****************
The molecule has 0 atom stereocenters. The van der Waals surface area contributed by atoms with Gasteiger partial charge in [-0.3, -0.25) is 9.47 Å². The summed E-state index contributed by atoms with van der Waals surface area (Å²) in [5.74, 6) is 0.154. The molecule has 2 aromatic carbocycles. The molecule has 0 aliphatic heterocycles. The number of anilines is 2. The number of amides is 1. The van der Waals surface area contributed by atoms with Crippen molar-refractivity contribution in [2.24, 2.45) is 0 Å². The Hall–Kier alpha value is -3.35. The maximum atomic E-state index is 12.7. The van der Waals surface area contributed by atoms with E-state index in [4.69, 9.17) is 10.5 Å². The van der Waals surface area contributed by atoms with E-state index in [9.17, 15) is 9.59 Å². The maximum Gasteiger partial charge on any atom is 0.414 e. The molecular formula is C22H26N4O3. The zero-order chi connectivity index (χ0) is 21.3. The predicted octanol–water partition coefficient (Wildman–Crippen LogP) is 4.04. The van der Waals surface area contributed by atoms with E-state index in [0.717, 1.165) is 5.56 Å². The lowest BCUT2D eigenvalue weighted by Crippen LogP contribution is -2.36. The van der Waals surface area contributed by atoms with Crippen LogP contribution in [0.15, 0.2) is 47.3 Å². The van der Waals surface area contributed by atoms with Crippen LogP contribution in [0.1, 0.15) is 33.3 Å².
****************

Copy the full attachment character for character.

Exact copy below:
The molecule has 0 atom stereocenters. The van der Waals surface area contributed by atoms with Gasteiger partial charge in [-0.3, -0.25) is 9.47 Å². The summed E-state index contributed by atoms with van der Waals surface area (Å²) in [5.74, 6) is 0.154. The molecule has 2 aromatic carbocycles. The molecule has 0 aliphatic heterocycles. The number of anilines is 2. The number of amides is 1. The van der Waals surface area contributed by atoms with Crippen molar-refractivity contribution in [2.24, 2.45) is 0 Å². The Hall–Kier alpha value is -3.35. The maximum atomic E-state index is 12.7. The van der Waals surface area contributed by atoms with E-state index in [4.69, 9.17) is 10.5 Å². The van der Waals surface area contributed by atoms with E-state index in [9.17, 15) is 9.59 Å². The maximum Gasteiger partial charge on any atom is 0.414 e. The molecular formula is C22H26N4O3. The zero-order chi connectivity index (χ0) is 21.3. The predicted octanol–water partition coefficient (Wildman–Crippen LogP) is 4.04. The van der Waals surface area contributed by atoms with E-state index in [0.717, 1.165) is 5.56 Å². The lowest BCUT2D eigenvalue weighted by Crippen LogP contribution is -2.36. The van der Waals surface area contributed by atoms with Crippen LogP contribution in [0.15, 0.2) is 47.3 Å². The van der Waals surface area contributed by atoms with Crippen LogP contribution in [0.1, 0.15) is 33.3 Å².